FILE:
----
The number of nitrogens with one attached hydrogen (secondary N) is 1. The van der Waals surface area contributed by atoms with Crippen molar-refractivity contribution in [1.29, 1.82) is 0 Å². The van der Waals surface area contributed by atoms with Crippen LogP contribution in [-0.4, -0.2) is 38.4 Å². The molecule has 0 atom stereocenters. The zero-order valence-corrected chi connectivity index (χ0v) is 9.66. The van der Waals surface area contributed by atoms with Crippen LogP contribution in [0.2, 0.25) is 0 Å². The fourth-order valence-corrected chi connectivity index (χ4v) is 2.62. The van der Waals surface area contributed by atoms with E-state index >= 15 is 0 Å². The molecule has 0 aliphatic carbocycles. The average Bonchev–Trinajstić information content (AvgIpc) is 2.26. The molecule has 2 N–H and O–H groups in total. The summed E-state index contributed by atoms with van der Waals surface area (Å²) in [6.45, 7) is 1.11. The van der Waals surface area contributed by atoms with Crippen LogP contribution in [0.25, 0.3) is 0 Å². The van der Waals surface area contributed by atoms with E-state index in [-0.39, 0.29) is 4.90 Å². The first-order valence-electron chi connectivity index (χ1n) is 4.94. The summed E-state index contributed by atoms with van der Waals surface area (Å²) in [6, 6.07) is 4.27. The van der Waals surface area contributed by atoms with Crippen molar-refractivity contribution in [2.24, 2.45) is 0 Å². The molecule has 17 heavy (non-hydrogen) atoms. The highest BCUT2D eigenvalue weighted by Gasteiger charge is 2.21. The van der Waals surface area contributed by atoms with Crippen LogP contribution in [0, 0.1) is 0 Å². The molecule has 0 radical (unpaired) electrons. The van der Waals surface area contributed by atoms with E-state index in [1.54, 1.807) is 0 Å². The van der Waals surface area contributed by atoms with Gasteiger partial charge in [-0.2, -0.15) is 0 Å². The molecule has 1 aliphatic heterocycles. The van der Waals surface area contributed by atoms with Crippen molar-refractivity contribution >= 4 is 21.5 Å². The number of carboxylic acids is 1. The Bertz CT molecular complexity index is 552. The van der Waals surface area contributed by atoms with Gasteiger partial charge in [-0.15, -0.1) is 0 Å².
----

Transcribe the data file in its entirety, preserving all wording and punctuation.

The number of nitrogens with one attached hydrogen (secondary N) is 1. The van der Waals surface area contributed by atoms with Crippen molar-refractivity contribution in [1.29, 1.82) is 0 Å². The van der Waals surface area contributed by atoms with Crippen LogP contribution in [-0.4, -0.2) is 38.4 Å². The molecule has 0 atom stereocenters. The zero-order valence-corrected chi connectivity index (χ0v) is 9.66. The van der Waals surface area contributed by atoms with Crippen LogP contribution in [0.2, 0.25) is 0 Å². The fourth-order valence-corrected chi connectivity index (χ4v) is 2.62. The van der Waals surface area contributed by atoms with E-state index >= 15 is 0 Å². The molecule has 0 aliphatic carbocycles. The average Bonchev–Trinajstić information content (AvgIpc) is 2.26. The molecule has 2 N–H and O–H groups in total. The summed E-state index contributed by atoms with van der Waals surface area (Å²) in [6.45, 7) is 1.11. The van der Waals surface area contributed by atoms with Crippen LogP contribution in [0.25, 0.3) is 0 Å². The van der Waals surface area contributed by atoms with E-state index in [-0.39, 0.29) is 4.90 Å². The first-order valence-electron chi connectivity index (χ1n) is 4.94. The summed E-state index contributed by atoms with van der Waals surface area (Å²) in [6, 6.07) is 4.27. The van der Waals surface area contributed by atoms with Crippen molar-refractivity contribution in [2.24, 2.45) is 0 Å². The molecule has 17 heavy (non-hydrogen) atoms. The highest BCUT2D eigenvalue weighted by Gasteiger charge is 2.21. The van der Waals surface area contributed by atoms with Crippen LogP contribution in [0, 0.1) is 0 Å². The molecule has 0 radical (unpaired) electrons. The van der Waals surface area contributed by atoms with E-state index in [1.54, 1.807) is 0 Å². The van der Waals surface area contributed by atoms with Gasteiger partial charge in [-0.2, -0.15) is 0 Å². The molecule has 1 aliphatic heterocycles. The van der Waals surface area contributed by atoms with Crippen molar-refractivity contribution >= 4 is 21.5 Å². The number of carboxylic acids is 1. The Bertz CT molecular complexity index is 552. The van der Waals surface area contributed by atoms with Gasteiger partial charge in [-0.15, -0.1) is 0 Å².